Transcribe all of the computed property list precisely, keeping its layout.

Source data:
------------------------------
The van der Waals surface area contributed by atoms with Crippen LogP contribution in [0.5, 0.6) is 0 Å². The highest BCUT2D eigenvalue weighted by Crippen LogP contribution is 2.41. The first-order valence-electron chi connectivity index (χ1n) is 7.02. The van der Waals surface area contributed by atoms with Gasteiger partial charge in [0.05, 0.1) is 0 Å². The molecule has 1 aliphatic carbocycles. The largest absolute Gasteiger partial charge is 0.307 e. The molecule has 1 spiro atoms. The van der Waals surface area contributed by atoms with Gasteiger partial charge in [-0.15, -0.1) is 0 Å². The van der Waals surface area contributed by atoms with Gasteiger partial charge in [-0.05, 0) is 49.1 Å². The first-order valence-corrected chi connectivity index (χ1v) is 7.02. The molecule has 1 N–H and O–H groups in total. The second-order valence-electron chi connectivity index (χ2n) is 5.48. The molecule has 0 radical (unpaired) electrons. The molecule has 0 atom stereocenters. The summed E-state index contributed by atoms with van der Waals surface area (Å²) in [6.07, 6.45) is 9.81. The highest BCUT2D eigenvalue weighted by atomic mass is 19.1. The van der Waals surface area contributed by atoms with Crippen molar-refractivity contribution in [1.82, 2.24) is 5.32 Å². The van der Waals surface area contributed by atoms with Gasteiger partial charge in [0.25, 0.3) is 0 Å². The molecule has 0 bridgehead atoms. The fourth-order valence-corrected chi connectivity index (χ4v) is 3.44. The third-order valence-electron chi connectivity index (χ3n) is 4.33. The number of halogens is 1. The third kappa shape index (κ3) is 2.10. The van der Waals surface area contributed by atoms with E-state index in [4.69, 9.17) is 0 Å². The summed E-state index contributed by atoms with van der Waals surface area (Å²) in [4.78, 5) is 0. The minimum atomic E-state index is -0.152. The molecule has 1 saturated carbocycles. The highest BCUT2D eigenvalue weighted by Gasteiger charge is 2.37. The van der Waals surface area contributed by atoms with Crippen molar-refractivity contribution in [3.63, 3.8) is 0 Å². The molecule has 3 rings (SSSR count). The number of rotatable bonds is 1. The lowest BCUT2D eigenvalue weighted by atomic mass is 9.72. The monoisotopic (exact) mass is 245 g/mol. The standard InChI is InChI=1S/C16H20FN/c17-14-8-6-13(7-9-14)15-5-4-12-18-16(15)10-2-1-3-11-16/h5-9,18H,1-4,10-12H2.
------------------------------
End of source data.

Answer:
The van der Waals surface area contributed by atoms with Crippen LogP contribution in [0.5, 0.6) is 0 Å². The highest BCUT2D eigenvalue weighted by Crippen LogP contribution is 2.41. The first-order valence-electron chi connectivity index (χ1n) is 7.02. The van der Waals surface area contributed by atoms with Gasteiger partial charge in [0.05, 0.1) is 0 Å². The molecule has 1 aliphatic carbocycles. The largest absolute Gasteiger partial charge is 0.307 e. The molecule has 1 spiro atoms. The van der Waals surface area contributed by atoms with Gasteiger partial charge in [-0.15, -0.1) is 0 Å². The van der Waals surface area contributed by atoms with Gasteiger partial charge in [-0.05, 0) is 49.1 Å². The first-order valence-corrected chi connectivity index (χ1v) is 7.02. The molecule has 1 N–H and O–H groups in total. The second-order valence-electron chi connectivity index (χ2n) is 5.48. The molecule has 0 radical (unpaired) electrons. The molecule has 0 atom stereocenters. The summed E-state index contributed by atoms with van der Waals surface area (Å²) in [6.07, 6.45) is 9.81. The highest BCUT2D eigenvalue weighted by atomic mass is 19.1. The van der Waals surface area contributed by atoms with Crippen molar-refractivity contribution in [1.82, 2.24) is 5.32 Å². The van der Waals surface area contributed by atoms with Gasteiger partial charge in [0.25, 0.3) is 0 Å². The molecule has 0 bridgehead atoms. The fourth-order valence-corrected chi connectivity index (χ4v) is 3.44. The third-order valence-electron chi connectivity index (χ3n) is 4.33. The number of halogens is 1. The third kappa shape index (κ3) is 2.10. The van der Waals surface area contributed by atoms with E-state index in [4.69, 9.17) is 0 Å². The summed E-state index contributed by atoms with van der Waals surface area (Å²) in [4.78, 5) is 0. The minimum atomic E-state index is -0.152. The molecule has 1 saturated carbocycles. The highest BCUT2D eigenvalue weighted by Gasteiger charge is 2.37. The van der Waals surface area contributed by atoms with Crippen molar-refractivity contribution in [3.63, 3.8) is 0 Å². The molecule has 3 rings (SSSR count). The number of rotatable bonds is 1. The lowest BCUT2D eigenvalue weighted by atomic mass is 9.72. The monoisotopic (exact) mass is 245 g/mol. The standard InChI is InChI=1S/C16H20FN/c17-14-8-6-13(7-9-14)15-5-4-12-18-16(15)10-2-1-3-11-16/h5-9,18H,1-4,10-12H2.